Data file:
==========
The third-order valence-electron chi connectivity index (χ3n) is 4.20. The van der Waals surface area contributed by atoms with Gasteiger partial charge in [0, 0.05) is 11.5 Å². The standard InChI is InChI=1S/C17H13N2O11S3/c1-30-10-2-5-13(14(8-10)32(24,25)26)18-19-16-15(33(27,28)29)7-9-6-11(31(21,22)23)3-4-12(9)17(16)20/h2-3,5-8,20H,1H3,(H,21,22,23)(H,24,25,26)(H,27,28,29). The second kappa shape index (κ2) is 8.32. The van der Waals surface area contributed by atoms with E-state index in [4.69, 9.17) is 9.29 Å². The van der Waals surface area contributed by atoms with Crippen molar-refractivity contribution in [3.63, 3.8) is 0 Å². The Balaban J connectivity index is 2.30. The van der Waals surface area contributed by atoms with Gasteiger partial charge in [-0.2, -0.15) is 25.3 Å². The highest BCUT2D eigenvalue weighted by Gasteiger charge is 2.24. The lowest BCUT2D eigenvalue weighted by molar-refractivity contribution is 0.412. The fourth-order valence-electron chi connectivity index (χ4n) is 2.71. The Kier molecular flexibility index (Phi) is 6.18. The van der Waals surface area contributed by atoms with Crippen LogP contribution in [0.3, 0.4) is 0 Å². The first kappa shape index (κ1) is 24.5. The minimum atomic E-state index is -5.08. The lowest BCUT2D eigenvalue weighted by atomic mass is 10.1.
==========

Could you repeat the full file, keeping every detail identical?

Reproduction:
The third-order valence-electron chi connectivity index (χ3n) is 4.20. The van der Waals surface area contributed by atoms with Gasteiger partial charge in [0, 0.05) is 11.5 Å². The standard InChI is InChI=1S/C17H13N2O11S3/c1-30-10-2-5-13(14(8-10)32(24,25)26)18-19-16-15(33(27,28)29)7-9-6-11(31(21,22)23)3-4-12(9)17(16)20/h2-3,5-8,20H,1H3,(H,21,22,23)(H,24,25,26)(H,27,28,29). The second kappa shape index (κ2) is 8.32. The van der Waals surface area contributed by atoms with E-state index in [4.69, 9.17) is 9.29 Å². The van der Waals surface area contributed by atoms with Crippen molar-refractivity contribution in [3.63, 3.8) is 0 Å². The Balaban J connectivity index is 2.30. The van der Waals surface area contributed by atoms with Gasteiger partial charge in [-0.2, -0.15) is 25.3 Å². The highest BCUT2D eigenvalue weighted by Gasteiger charge is 2.24. The lowest BCUT2D eigenvalue weighted by molar-refractivity contribution is 0.412. The fourth-order valence-electron chi connectivity index (χ4n) is 2.71. The Kier molecular flexibility index (Phi) is 6.18. The van der Waals surface area contributed by atoms with Crippen LogP contribution in [0.3, 0.4) is 0 Å². The first kappa shape index (κ1) is 24.5. The minimum atomic E-state index is -5.08. The lowest BCUT2D eigenvalue weighted by atomic mass is 10.1.